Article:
Sir John Greer Dill’s copy of Stratchey’s Elizabeth and Essex

STRACHEY, Lytton. Elizabeth and Essex: A tragic history. London: Chatto and Windus, 1928.
FIRST EDITION WITH OWNERSHIP SIGNATURE of SIR JOHN GREER DILL. 8vo, pp. [viii], [288] + frontis portrait of Elizabeth I, plus 5 other b/w plates. Coarse fawn cloth, gilt lettering to spine. Brown stain to top edge, bottom edge rough trimmed. POI in pen in Dill’s hand to front pastedown: ‘J. g. Dill/ Dec 1928/ From Philip Joubert de la Ferté,’ bookseller label to bottom edge. Foxing to fore-edge. Contents shaken, spine starting at title, some foxing. A good copy that speaks to a singular trans-Forces relationship between two distinguished military men during the cradle of their careers.
Dismissed by Churchill from his brief, inglorious stint as Chief of the Imperial General Staff (CIGS) in 1941, during which he was unflatteringly referred to as Dilly-Dally, Field Marshal Sir John Greer Dill (1886–1944) went on to rise, phoenix-like, to head of the British joint staff mission in Washington and senior British member of the combined chiefs of staff: he was ‘an ideal guarantor and mediator, fixer and broker, in the Anglo-American market place’ (Danchev). Dill’s first military métier, however, was training, and it was during an early posting that he overlapped with Air Marshal Sir Philip Bennet Joubert de la Ferté (1887–1965). From 1926-1928 both men were based at the nascent Imperial Defence College (IDC, now Royal College of Defence Studies, RCDS)), Dill as the first Army Instructor and de la Ferté as the first RAF instructor. According to Dill’s biographer Alex Danchev during ‘the early twenties he was said to have been bitten by a mad soldier, so energetically did he work [and] at every level he garnered unstinting praise’; indeed, in the 1928 New Year Honours he was appointed a Companion of the Order of the Bath (CB). Similarly, the interwar posting at IDC was transformative for de la Ferté, who left as air commadore, and went on to serve as air adviser to Combined Operations and then as Assistant Chief of Air Staff responsible for the practical application of radar in the RAF. He would become inspector-general of the RAF. De la Ferté’s choice of gift is intriguing, hinting at an interest in the psychoanalysis of leaders and those with power. One can only speculate what role – subconscious, or not – this book may have played in the rise of two distinguished military men.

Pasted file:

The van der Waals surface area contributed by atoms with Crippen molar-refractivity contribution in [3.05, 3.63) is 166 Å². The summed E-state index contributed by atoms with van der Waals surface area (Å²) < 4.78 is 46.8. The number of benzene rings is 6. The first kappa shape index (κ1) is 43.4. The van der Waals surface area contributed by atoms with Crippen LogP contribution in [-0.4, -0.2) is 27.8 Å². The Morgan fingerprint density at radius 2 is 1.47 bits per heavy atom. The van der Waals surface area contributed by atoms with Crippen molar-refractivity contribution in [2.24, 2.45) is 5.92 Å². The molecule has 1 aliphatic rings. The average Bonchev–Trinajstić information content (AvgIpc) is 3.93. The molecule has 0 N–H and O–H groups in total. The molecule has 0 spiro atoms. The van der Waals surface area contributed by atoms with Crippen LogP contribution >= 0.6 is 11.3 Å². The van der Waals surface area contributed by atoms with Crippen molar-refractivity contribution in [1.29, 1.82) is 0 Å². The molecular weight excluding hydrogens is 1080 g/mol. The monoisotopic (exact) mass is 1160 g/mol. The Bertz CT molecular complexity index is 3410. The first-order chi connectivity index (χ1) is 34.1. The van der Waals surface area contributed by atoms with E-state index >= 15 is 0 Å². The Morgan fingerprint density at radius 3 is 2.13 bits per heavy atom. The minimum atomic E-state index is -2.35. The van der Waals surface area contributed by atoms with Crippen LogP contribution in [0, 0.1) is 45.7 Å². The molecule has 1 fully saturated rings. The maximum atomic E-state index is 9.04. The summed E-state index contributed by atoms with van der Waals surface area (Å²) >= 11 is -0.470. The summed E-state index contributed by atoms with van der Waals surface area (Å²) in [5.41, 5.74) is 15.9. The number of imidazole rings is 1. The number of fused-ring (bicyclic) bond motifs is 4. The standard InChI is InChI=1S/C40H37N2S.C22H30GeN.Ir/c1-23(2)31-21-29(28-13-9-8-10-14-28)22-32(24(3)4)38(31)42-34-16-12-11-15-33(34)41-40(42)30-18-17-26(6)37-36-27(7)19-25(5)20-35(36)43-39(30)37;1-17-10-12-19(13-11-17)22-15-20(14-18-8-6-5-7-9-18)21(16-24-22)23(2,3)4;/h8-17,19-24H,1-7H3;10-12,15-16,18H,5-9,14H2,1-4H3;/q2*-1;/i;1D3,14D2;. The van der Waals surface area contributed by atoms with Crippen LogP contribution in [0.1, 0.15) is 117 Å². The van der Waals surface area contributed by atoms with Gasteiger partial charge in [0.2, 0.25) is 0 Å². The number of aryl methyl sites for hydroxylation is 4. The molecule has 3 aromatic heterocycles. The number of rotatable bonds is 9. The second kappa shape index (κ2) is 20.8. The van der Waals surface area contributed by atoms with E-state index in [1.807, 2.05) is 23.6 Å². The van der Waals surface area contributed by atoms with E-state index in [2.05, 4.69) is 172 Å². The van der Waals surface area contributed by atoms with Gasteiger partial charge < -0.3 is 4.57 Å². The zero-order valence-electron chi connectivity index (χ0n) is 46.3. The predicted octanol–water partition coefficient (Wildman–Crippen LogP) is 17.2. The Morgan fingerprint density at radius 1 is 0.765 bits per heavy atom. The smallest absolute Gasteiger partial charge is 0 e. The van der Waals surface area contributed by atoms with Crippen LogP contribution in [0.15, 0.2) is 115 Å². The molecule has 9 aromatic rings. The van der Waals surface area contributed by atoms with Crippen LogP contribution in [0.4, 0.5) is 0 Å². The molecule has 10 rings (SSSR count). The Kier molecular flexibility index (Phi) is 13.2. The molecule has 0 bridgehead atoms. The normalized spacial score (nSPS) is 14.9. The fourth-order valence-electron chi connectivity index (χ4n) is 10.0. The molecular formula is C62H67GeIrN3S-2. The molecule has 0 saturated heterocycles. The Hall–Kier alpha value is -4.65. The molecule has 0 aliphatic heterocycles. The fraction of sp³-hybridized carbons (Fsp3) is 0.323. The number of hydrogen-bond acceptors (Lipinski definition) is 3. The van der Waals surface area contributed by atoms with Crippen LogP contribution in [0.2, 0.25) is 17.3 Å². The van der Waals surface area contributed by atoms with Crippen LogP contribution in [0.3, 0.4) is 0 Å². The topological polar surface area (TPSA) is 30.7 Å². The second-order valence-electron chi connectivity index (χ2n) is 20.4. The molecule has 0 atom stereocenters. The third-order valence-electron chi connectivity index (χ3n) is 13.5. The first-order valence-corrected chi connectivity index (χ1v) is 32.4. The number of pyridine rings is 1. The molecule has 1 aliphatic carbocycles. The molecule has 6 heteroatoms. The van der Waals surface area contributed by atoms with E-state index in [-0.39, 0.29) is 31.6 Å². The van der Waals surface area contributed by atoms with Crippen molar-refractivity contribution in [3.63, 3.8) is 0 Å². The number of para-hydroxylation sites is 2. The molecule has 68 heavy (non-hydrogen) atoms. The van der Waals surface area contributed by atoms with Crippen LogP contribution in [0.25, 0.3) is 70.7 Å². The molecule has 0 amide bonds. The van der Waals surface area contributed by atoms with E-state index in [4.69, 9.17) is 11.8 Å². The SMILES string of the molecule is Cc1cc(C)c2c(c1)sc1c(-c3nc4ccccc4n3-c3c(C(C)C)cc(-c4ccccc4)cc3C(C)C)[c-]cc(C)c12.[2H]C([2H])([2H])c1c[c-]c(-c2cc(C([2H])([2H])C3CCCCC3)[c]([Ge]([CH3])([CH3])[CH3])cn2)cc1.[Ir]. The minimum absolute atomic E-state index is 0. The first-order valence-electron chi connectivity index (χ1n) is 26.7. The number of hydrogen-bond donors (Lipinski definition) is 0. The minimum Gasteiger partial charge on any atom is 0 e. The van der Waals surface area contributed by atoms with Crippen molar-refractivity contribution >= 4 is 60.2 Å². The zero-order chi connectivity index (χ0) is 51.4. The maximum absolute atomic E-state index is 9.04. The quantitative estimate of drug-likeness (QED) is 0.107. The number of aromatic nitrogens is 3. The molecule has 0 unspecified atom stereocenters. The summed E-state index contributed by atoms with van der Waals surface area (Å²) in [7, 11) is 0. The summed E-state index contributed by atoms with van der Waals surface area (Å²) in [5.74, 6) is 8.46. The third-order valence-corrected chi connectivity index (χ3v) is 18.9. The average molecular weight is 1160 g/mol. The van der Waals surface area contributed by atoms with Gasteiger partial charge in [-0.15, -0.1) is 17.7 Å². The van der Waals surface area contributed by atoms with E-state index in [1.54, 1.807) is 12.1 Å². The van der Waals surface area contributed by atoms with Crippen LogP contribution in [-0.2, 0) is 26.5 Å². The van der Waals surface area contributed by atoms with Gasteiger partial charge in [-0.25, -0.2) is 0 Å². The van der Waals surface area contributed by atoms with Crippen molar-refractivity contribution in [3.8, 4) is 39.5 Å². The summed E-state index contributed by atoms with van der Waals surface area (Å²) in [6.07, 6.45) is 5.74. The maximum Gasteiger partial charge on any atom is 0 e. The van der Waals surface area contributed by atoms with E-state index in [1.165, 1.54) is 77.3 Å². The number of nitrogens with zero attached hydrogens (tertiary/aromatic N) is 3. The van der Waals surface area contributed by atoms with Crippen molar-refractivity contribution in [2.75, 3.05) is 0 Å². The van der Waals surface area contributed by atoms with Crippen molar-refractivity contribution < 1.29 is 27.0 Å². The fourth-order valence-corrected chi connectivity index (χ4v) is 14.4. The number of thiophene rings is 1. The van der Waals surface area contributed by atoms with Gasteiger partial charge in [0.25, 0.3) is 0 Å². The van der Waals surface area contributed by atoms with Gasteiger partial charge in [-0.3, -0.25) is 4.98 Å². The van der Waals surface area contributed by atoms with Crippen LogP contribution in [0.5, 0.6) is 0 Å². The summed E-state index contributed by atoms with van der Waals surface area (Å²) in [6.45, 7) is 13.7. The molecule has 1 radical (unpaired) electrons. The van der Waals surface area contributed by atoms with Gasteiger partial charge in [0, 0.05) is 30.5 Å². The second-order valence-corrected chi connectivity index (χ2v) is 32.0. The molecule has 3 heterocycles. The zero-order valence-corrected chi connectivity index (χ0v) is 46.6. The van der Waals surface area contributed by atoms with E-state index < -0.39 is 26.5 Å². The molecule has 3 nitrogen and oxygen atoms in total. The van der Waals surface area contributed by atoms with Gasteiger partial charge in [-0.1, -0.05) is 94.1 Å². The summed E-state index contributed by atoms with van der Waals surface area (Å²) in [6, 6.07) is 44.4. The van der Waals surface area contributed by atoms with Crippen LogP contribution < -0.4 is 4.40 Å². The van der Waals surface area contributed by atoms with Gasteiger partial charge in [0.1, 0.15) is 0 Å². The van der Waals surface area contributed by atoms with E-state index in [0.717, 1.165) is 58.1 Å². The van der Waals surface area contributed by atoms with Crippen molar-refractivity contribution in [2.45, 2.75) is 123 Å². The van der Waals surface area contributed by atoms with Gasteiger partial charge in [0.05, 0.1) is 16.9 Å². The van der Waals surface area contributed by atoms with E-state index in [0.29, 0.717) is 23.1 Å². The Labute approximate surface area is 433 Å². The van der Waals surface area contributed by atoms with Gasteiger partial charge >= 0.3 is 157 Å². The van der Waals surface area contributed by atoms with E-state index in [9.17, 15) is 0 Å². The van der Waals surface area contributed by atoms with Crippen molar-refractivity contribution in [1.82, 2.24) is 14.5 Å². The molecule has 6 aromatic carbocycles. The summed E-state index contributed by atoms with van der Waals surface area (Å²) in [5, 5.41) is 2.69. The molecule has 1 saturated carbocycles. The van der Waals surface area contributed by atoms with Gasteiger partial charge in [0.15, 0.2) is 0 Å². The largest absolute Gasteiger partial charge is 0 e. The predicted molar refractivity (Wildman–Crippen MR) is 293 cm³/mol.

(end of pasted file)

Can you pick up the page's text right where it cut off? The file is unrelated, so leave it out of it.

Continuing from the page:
[ref: 1236 ] £150